Historic Honeysuckle Hill c.1820 This extraordinary historic home has been beautifully restored & renovated. Located close to Washington, DC & Baltimore in a private setting backing to parkland, this unique buying opportunity features gardens, spacious deck with hot tub, gazebo, detached garage, barn, gourmet kitchen with fireplace, gorgeous master suite with elevated ceiling, spacious master bathroom, dressing room, study & much more. A unique blend of modern amenities and historic detailing, this is a home of rare and beautiful distinction. *Adjoining 2 acres available - zoned RE2, perked & well.
This home is 19th century; it was built by John Jones and his family about 1820. John Jones married a neighbor, Anne Smith Waters, and they had at least ten children. The home later passed down to John Jone's son Richard. After Richard's death, the grown children who remained on the farm were: Priscilla, Margaret, Somerset, Sarah Emma, and her husband Capt. Reuben Riggs. Emma, who didn't marry until her seventies, was the youngest of John Jonest children. She was famous for her butter that was sold to the well-to-do in Washington, D.C. Her husband Reuben, who was a widower at the time of their marriage, was often referred to as Mr. Jones. Emma lived there until her death in 1929, and was the last to be buried in the Jones family graveyard by their home. In the years that followed, the home remained vacant for some eleven years and then became a tenant farm. During this time, hogs were kept in the parlor and chickens in an upstairs bedroom. An annex was added about 1950. (Ardith Gunderman Boggs) more history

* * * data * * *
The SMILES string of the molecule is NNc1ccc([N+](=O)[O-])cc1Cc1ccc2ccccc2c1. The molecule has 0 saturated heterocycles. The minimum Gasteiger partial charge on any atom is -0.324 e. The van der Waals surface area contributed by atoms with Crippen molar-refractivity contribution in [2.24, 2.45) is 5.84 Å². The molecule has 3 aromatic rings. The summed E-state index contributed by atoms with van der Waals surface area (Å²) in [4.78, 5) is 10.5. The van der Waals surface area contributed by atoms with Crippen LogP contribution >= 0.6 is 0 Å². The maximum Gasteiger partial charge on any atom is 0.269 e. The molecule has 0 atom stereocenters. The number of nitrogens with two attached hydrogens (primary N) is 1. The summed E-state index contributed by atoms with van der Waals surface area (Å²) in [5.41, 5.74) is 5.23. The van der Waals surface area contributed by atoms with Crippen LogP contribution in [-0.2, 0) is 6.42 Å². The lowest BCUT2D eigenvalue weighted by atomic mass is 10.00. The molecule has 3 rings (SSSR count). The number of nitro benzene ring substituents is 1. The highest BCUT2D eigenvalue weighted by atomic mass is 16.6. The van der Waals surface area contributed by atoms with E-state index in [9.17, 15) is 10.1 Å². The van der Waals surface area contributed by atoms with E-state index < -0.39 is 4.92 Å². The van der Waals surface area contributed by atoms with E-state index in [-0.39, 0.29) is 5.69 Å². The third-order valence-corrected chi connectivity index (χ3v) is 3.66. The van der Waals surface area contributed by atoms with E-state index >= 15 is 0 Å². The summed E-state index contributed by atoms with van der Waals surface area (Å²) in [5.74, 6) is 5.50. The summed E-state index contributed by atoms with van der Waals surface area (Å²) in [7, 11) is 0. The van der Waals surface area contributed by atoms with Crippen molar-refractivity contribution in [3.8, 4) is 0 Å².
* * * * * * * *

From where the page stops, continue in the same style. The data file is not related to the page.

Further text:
This community of Goshen, originally part of Saint Mary's County and Prince Georges County, became Frederick County in 1748, and in 1776 became Montgomery County. In 1743, a land grant, consisting of Benjamin's Square and Land of Goshen, was deeded to Benjamin Wallingford. At this time log cabins were scattered here and there, housing the early settlers. Sometime after 1737, the Pigman family bought quantities of land and started several mills. By 1790, records indicated two mills, a copper mine, mill dams and races, and a log cabin used for a mill store on property referred to as Pigman's Purchase. This valley was indeed the land of milk and honey; fertile, just perfect for growing tobacco and corn. Early in the 1800's attention was turned to growing wheat. A system of high hills known as Parr's Ridge crosses the county diagonally. These hills and plateaus are separated by streams and creeks that water the territory abundantly. Seneca Creek is fed by numerous tributaries bordering Parr's Ridge, which is separated from the headwaters of the Patuxent River by a barrier of slate that curves from Damascus to Laytonsville and beyond. One of these tributaries is the Goshen Branch, sometimes referred to as Little Seneca, Magruder Creek or Riggs Creek. It is on this creek, along Goshen Road (now Brink), where the mills were built that became the backbone of the early farming community of "Goshen Mills'. By 1845, the name was simply "Goshen." (Ardith Gunderman Boggs) more history